A well-intentioned attempt to illuminate the plight of homeless youth falls flat in “Sugar,” the dramatically inert narrative debut of director Rotimi Rainwater. Although the film is based in part on the filmmaker’s personal experiences more than 20 years ago, its compassion and careful sidestepping of exploitation tropes can’t make up for a fundamental lack of depth and urgency in the storytelling. Limited theatrical exposure will go unnoticed, with ancillary potential modest at best.
Foul-mouthed and emotionally guarded runaway Sugar (Shenae Grimes) has formed a makeshift family with a group of boys in Venice Beach, Calif., including ex-Mormon b.f. Marshall (Marshall Allman) and baby-faced surrogate brother Ronnie (Austin Williams). Kindly social worker and former street kid Bishop (Wes Studi) wants to learn more about Sugar’s troubled past, but his efforts go nowhere until her uncle (Angus Macfadyen) shows up and spills her secrets in the hopes of bringing her home.
Pic touches on drug use, hustling and mental illness (erstwhile “High School Musical” star Corbin Bleu has a few scenes as a schizophrenic artist), but largely dodges the more sensationalized aspects of street life in favor of endless scenes of kids just hanging around and goofing off. Without the formal chops or nuanced insight a stronger filmmaker might bring to the project, Rainwater’s approach doesn’t add up to much. The characters remain at a remove, and the pic could leave some viewers with the unsettling impression that being homeless could be worse.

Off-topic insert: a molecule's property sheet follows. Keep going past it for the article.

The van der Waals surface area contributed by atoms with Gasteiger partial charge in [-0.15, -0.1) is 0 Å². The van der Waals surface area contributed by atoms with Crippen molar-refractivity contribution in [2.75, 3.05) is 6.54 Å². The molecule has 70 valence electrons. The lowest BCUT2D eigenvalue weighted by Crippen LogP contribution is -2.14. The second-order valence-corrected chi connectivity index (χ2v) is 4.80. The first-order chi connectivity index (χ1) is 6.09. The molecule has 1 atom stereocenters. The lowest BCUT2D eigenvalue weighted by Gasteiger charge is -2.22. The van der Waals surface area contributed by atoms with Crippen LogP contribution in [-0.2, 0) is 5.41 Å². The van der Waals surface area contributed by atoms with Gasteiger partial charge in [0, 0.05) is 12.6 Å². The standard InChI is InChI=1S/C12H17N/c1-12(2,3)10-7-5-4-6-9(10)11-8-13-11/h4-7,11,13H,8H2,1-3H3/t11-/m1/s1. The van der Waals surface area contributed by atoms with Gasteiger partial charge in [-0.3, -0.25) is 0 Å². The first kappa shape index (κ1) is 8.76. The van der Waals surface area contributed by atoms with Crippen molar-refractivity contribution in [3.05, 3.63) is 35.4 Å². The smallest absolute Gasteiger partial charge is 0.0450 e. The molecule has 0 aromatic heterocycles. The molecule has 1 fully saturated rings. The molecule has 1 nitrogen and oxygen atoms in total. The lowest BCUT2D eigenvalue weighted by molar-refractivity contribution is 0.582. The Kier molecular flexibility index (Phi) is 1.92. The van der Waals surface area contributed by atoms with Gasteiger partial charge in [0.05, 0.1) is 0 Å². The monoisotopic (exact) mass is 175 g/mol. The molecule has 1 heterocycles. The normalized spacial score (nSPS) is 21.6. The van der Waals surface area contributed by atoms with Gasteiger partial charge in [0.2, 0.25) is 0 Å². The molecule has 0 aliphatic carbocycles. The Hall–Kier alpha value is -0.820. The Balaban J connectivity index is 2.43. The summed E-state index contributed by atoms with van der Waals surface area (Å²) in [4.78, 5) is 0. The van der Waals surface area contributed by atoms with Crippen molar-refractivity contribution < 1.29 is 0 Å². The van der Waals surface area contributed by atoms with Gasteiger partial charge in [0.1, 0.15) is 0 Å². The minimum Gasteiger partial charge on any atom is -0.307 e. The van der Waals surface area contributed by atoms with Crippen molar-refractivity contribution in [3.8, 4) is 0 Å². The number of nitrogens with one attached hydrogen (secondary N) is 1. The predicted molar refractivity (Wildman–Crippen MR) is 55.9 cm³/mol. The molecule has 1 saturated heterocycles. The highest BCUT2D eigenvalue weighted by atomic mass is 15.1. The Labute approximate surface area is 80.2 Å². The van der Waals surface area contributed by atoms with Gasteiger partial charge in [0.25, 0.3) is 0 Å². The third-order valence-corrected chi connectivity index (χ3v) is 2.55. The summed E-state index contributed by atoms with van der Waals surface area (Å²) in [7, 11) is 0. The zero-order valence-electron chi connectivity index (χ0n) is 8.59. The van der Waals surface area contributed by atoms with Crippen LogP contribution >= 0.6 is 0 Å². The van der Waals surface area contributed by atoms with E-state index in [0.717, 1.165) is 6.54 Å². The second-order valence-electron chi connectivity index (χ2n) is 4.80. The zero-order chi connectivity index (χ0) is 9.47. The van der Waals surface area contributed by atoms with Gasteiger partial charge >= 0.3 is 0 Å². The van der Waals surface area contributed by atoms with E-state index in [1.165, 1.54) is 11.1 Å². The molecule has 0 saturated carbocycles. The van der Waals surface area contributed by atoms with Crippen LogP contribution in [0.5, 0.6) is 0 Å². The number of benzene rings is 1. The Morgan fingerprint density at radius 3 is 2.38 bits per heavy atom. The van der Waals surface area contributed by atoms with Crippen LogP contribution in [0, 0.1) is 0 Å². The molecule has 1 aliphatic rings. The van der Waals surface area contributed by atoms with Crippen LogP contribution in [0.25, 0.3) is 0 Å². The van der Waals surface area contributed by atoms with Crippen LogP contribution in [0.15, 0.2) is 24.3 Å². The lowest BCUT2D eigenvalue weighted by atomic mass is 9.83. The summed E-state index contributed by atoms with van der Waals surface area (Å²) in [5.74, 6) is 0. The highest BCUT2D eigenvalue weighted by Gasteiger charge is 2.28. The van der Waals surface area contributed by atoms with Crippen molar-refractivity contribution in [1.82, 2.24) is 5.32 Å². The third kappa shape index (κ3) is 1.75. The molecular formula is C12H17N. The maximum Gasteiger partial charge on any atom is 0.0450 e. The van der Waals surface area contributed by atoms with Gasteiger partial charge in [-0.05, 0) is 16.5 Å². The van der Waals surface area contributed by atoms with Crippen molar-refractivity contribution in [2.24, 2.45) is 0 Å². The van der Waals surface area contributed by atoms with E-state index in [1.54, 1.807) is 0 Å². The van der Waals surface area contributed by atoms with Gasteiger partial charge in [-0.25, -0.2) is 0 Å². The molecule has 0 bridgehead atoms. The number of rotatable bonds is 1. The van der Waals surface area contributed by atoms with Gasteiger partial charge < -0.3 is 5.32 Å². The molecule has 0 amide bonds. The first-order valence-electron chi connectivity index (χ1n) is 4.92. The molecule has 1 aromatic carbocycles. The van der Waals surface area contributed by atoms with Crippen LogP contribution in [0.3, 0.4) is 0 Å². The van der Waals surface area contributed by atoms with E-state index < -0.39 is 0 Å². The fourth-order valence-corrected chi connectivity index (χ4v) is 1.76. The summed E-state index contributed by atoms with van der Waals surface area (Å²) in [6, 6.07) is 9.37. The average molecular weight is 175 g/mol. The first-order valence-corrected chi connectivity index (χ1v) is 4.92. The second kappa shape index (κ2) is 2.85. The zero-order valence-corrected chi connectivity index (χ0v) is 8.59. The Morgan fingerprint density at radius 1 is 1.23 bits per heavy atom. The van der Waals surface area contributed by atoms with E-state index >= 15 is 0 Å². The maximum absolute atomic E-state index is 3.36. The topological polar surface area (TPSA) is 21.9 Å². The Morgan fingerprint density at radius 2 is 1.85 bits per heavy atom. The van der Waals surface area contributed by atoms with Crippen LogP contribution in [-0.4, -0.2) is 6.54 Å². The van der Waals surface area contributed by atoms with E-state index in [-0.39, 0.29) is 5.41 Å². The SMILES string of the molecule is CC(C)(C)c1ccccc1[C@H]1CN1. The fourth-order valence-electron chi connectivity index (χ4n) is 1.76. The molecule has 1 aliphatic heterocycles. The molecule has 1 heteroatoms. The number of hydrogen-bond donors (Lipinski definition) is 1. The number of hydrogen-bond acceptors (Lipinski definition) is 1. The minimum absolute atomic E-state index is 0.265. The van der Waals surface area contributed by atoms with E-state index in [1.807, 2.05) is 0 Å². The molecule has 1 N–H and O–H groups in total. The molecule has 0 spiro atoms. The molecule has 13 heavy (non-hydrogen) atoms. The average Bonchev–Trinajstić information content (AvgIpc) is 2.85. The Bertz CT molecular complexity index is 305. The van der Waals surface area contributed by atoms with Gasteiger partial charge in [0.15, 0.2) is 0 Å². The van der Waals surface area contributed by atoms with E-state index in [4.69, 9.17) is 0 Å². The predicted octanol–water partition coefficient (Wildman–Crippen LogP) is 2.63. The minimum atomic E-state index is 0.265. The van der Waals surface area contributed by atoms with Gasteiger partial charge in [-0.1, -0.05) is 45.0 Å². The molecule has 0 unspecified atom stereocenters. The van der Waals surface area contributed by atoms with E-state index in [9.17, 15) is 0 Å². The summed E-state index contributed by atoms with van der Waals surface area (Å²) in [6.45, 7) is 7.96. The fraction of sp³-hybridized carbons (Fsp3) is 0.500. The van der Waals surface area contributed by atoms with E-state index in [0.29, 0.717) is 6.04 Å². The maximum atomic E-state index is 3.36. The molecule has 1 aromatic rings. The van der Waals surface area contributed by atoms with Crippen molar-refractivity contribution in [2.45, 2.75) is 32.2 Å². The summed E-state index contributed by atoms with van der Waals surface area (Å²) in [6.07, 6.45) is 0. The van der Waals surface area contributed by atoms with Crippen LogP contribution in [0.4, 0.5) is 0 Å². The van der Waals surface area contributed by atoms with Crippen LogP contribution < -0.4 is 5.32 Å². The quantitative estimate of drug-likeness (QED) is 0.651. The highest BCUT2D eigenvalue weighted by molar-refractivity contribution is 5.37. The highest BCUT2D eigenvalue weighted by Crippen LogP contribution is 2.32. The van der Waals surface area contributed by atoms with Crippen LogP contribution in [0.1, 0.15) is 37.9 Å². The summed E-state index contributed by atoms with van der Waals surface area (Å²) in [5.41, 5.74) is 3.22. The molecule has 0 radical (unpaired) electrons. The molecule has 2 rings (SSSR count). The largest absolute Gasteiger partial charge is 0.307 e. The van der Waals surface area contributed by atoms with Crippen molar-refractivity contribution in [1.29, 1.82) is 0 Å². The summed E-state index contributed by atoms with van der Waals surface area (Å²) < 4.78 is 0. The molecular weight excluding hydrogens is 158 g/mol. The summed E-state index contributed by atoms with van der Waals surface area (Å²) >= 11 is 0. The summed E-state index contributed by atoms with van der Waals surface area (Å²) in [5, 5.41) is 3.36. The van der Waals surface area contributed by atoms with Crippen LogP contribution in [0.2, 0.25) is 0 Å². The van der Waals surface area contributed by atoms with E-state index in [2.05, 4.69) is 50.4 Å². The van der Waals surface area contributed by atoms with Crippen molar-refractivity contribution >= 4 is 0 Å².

Popular on Variety
Young actors looking to stretch their dramatic muscles are impeded by an unfortunate combination of sketchy characterizations and on-the-nose dialogue. While teen soap veteran Grimes has the bulk of the screen time, Allman makes the most vivid impression as a sensitive soul still haunted by a repressive upbringing. Performances from the elder cast members, including Nastassja Kinski as a briefly seen Christian charity volunteer, are universally bland.
Tech contributions are generally passable, with the exception of a lackluster sound mix in which the dialogue is frequently muffled by ambient noise.